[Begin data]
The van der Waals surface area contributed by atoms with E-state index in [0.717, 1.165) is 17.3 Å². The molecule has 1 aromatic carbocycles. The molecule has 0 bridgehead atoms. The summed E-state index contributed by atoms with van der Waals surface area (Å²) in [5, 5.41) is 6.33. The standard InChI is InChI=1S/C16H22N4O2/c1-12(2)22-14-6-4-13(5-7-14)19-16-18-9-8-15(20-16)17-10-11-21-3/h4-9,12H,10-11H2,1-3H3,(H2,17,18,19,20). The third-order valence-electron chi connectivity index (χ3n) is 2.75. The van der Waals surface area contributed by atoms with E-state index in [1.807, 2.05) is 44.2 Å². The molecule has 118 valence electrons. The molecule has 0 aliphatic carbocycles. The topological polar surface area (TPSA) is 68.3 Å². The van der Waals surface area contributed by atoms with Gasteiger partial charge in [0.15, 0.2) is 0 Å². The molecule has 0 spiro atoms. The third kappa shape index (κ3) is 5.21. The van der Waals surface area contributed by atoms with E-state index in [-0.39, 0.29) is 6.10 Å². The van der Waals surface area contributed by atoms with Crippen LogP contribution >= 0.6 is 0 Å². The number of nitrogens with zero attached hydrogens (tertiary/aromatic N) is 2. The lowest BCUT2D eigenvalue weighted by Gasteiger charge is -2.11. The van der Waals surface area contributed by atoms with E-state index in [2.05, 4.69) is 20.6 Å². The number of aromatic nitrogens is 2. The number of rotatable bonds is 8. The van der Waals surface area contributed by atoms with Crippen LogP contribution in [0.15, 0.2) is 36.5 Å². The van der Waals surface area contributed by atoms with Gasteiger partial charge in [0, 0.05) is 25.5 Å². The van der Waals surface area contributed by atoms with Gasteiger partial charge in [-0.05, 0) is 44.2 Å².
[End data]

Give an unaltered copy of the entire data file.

The van der Waals surface area contributed by atoms with E-state index in [0.717, 1.165) is 17.3 Å². The molecule has 1 aromatic carbocycles. The molecule has 0 bridgehead atoms. The summed E-state index contributed by atoms with van der Waals surface area (Å²) in [5, 5.41) is 6.33. The standard InChI is InChI=1S/C16H22N4O2/c1-12(2)22-14-6-4-13(5-7-14)19-16-18-9-8-15(20-16)17-10-11-21-3/h4-9,12H,10-11H2,1-3H3,(H2,17,18,19,20). The third-order valence-electron chi connectivity index (χ3n) is 2.75. The van der Waals surface area contributed by atoms with E-state index in [1.807, 2.05) is 44.2 Å². The molecule has 118 valence electrons. The molecule has 0 aliphatic carbocycles. The topological polar surface area (TPSA) is 68.3 Å². The van der Waals surface area contributed by atoms with Gasteiger partial charge in [0.15, 0.2) is 0 Å². The molecule has 0 spiro atoms. The third kappa shape index (κ3) is 5.21. The van der Waals surface area contributed by atoms with E-state index in [-0.39, 0.29) is 6.10 Å². The van der Waals surface area contributed by atoms with Crippen LogP contribution >= 0.6 is 0 Å². The number of nitrogens with zero attached hydrogens (tertiary/aromatic N) is 2. The lowest BCUT2D eigenvalue weighted by Gasteiger charge is -2.11. The van der Waals surface area contributed by atoms with E-state index in [2.05, 4.69) is 20.6 Å². The number of aromatic nitrogens is 2. The number of rotatable bonds is 8. The van der Waals surface area contributed by atoms with Crippen LogP contribution in [0.15, 0.2) is 36.5 Å². The van der Waals surface area contributed by atoms with Gasteiger partial charge in [0, 0.05) is 25.5 Å². The van der Waals surface area contributed by atoms with Gasteiger partial charge in [-0.05, 0) is 44.2 Å².